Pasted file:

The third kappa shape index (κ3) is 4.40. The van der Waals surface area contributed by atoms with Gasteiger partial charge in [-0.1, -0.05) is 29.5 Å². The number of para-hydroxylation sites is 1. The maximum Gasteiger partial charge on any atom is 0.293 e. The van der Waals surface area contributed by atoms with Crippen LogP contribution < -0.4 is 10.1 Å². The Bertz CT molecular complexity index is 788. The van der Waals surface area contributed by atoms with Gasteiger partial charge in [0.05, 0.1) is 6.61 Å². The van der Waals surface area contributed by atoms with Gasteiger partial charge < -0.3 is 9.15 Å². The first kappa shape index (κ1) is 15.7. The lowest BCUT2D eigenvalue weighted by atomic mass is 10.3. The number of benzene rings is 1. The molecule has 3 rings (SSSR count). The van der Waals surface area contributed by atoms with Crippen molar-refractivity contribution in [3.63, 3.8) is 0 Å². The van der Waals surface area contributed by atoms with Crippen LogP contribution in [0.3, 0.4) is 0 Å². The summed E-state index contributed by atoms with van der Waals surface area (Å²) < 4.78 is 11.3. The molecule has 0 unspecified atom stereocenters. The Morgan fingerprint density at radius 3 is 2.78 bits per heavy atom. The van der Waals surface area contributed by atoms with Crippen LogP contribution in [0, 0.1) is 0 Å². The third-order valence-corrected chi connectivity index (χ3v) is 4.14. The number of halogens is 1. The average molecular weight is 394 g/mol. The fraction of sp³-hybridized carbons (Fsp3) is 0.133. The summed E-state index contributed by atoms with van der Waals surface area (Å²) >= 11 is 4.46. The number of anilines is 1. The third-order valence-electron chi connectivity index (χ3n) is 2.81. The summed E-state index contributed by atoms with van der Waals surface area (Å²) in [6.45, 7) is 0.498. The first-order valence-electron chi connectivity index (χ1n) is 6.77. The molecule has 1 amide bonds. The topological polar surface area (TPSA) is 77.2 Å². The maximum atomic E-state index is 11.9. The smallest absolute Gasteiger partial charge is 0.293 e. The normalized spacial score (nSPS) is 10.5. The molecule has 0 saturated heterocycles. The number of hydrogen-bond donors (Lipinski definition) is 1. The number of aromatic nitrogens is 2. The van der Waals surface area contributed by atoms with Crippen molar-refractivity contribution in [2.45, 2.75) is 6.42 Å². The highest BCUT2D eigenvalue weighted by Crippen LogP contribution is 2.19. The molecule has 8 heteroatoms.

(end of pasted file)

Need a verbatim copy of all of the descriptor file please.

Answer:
The third kappa shape index (κ3) is 4.40. The van der Waals surface area contributed by atoms with Gasteiger partial charge in [-0.1, -0.05) is 29.5 Å². The number of para-hydroxylation sites is 1. The maximum Gasteiger partial charge on any atom is 0.293 e. The van der Waals surface area contributed by atoms with Crippen LogP contribution < -0.4 is 10.1 Å². The Bertz CT molecular complexity index is 788. The van der Waals surface area contributed by atoms with Gasteiger partial charge in [0.05, 0.1) is 6.61 Å². The van der Waals surface area contributed by atoms with Gasteiger partial charge < -0.3 is 9.15 Å². The first kappa shape index (κ1) is 15.7. The lowest BCUT2D eigenvalue weighted by atomic mass is 10.3. The number of benzene rings is 1. The molecule has 3 rings (SSSR count). The van der Waals surface area contributed by atoms with Crippen molar-refractivity contribution in [3.63, 3.8) is 0 Å². The van der Waals surface area contributed by atoms with Crippen LogP contribution in [0.3, 0.4) is 0 Å². The summed E-state index contributed by atoms with van der Waals surface area (Å²) < 4.78 is 11.3. The molecule has 0 unspecified atom stereocenters. The Morgan fingerprint density at radius 3 is 2.78 bits per heavy atom. The van der Waals surface area contributed by atoms with Crippen LogP contribution in [0, 0.1) is 0 Å². The third-order valence-corrected chi connectivity index (χ3v) is 4.14. The number of halogens is 1. The average molecular weight is 394 g/mol. The fraction of sp³-hybridized carbons (Fsp3) is 0.133. The summed E-state index contributed by atoms with van der Waals surface area (Å²) >= 11 is 4.46. The number of anilines is 1. The third-order valence-electron chi connectivity index (χ3n) is 2.81. The summed E-state index contributed by atoms with van der Waals surface area (Å²) in [6.45, 7) is 0.498. The first-order valence-electron chi connectivity index (χ1n) is 6.77. The molecule has 1 amide bonds. The topological polar surface area (TPSA) is 77.2 Å². The maximum atomic E-state index is 11.9. The smallest absolute Gasteiger partial charge is 0.293 e. The normalized spacial score (nSPS) is 10.5. The molecule has 0 saturated heterocycles. The number of hydrogen-bond donors (Lipinski definition) is 1. The number of aromatic nitrogens is 2. The van der Waals surface area contributed by atoms with Crippen molar-refractivity contribution in [2.45, 2.75) is 6.42 Å². The highest BCUT2D eigenvalue weighted by Crippen LogP contribution is 2.19. The molecule has 8 heteroatoms.